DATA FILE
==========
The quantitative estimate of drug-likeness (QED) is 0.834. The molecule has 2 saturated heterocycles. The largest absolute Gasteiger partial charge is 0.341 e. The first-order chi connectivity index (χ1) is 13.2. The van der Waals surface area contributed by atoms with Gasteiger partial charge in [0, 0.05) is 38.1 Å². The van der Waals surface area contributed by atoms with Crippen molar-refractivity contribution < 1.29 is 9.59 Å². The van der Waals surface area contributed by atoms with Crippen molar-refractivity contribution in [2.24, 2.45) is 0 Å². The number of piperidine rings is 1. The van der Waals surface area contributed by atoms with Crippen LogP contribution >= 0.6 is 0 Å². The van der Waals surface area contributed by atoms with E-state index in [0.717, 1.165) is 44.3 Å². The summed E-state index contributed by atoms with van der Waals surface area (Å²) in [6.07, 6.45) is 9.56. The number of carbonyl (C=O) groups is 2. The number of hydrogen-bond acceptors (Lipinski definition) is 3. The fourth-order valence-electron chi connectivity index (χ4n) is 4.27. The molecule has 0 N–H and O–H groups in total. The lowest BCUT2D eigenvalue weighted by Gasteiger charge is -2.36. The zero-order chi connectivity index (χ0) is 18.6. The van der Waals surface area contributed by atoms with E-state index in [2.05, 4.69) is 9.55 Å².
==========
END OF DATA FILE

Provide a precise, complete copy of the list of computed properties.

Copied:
The quantitative estimate of drug-likeness (QED) is 0.834. The molecule has 2 saturated heterocycles. The largest absolute Gasteiger partial charge is 0.341 e. The first-order chi connectivity index (χ1) is 13.2. The van der Waals surface area contributed by atoms with Gasteiger partial charge in [0, 0.05) is 38.1 Å². The van der Waals surface area contributed by atoms with Crippen molar-refractivity contribution < 1.29 is 9.59 Å². The van der Waals surface area contributed by atoms with Crippen molar-refractivity contribution in [2.24, 2.45) is 0 Å². The number of piperidine rings is 1. The van der Waals surface area contributed by atoms with Crippen LogP contribution >= 0.6 is 0 Å². The van der Waals surface area contributed by atoms with E-state index in [0.717, 1.165) is 44.3 Å². The summed E-state index contributed by atoms with van der Waals surface area (Å²) in [6.07, 6.45) is 9.56. The number of carbonyl (C=O) groups is 2. The number of hydrogen-bond acceptors (Lipinski definition) is 3. The fourth-order valence-electron chi connectivity index (χ4n) is 4.27. The molecule has 0 N–H and O–H groups in total. The lowest BCUT2D eigenvalue weighted by Gasteiger charge is -2.36. The zero-order chi connectivity index (χ0) is 18.6. The van der Waals surface area contributed by atoms with E-state index in [2.05, 4.69) is 9.55 Å².